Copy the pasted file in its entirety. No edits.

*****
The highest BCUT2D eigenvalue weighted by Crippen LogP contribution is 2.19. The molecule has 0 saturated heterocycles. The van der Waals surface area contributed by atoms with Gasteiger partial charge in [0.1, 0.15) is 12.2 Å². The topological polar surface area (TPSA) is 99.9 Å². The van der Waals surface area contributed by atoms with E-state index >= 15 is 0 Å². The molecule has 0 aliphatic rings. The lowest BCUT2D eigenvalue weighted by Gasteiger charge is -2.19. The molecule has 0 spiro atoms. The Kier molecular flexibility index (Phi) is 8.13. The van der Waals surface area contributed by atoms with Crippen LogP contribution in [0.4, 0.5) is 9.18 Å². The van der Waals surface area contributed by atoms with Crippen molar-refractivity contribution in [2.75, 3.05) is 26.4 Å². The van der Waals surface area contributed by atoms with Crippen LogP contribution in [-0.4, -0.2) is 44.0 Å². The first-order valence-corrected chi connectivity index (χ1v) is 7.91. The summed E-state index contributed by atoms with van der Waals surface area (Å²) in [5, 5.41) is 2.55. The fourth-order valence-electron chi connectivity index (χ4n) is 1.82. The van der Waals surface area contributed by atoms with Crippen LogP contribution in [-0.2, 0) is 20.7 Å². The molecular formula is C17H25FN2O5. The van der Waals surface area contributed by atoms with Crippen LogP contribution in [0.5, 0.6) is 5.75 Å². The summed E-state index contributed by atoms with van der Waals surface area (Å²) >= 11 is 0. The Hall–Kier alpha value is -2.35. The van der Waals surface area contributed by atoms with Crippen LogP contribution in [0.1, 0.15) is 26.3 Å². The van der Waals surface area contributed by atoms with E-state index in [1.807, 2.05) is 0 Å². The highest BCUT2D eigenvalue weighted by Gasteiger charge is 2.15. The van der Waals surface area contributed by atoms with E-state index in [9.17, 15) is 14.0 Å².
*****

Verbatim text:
The highest BCUT2D eigenvalue weighted by Crippen LogP contribution is 2.19. The molecule has 0 saturated heterocycles. The van der Waals surface area contributed by atoms with Gasteiger partial charge in [0.1, 0.15) is 12.2 Å². The topological polar surface area (TPSA) is 99.9 Å². The van der Waals surface area contributed by atoms with E-state index >= 15 is 0 Å². The molecule has 0 aliphatic rings. The lowest BCUT2D eigenvalue weighted by Gasteiger charge is -2.19. The molecule has 0 spiro atoms. The Kier molecular flexibility index (Phi) is 8.13. The van der Waals surface area contributed by atoms with Crippen LogP contribution in [0.4, 0.5) is 9.18 Å². The van der Waals surface area contributed by atoms with Crippen molar-refractivity contribution in [2.75, 3.05) is 26.4 Å². The van der Waals surface area contributed by atoms with Crippen LogP contribution in [-0.4, -0.2) is 44.0 Å². The first-order valence-corrected chi connectivity index (χ1v) is 7.91. The summed E-state index contributed by atoms with van der Waals surface area (Å²) in [5, 5.41) is 2.55. The fourth-order valence-electron chi connectivity index (χ4n) is 1.82. The van der Waals surface area contributed by atoms with Crippen LogP contribution in [-0.2, 0) is 20.7 Å². The molecular formula is C17H25FN2O5. The van der Waals surface area contributed by atoms with Crippen LogP contribution in [0.5, 0.6) is 5.75 Å². The summed E-state index contributed by atoms with van der Waals surface area (Å²) >= 11 is 0. The Hall–Kier alpha value is -2.35. The van der Waals surface area contributed by atoms with Crippen LogP contribution in [0.1, 0.15) is 26.3 Å². The van der Waals surface area contributed by atoms with E-state index in [1.807, 2.05) is 0 Å². The highest BCUT2D eigenvalue weighted by Gasteiger charge is 2.15. The van der Waals surface area contributed by atoms with E-state index in [9.17, 15) is 14.0 Å².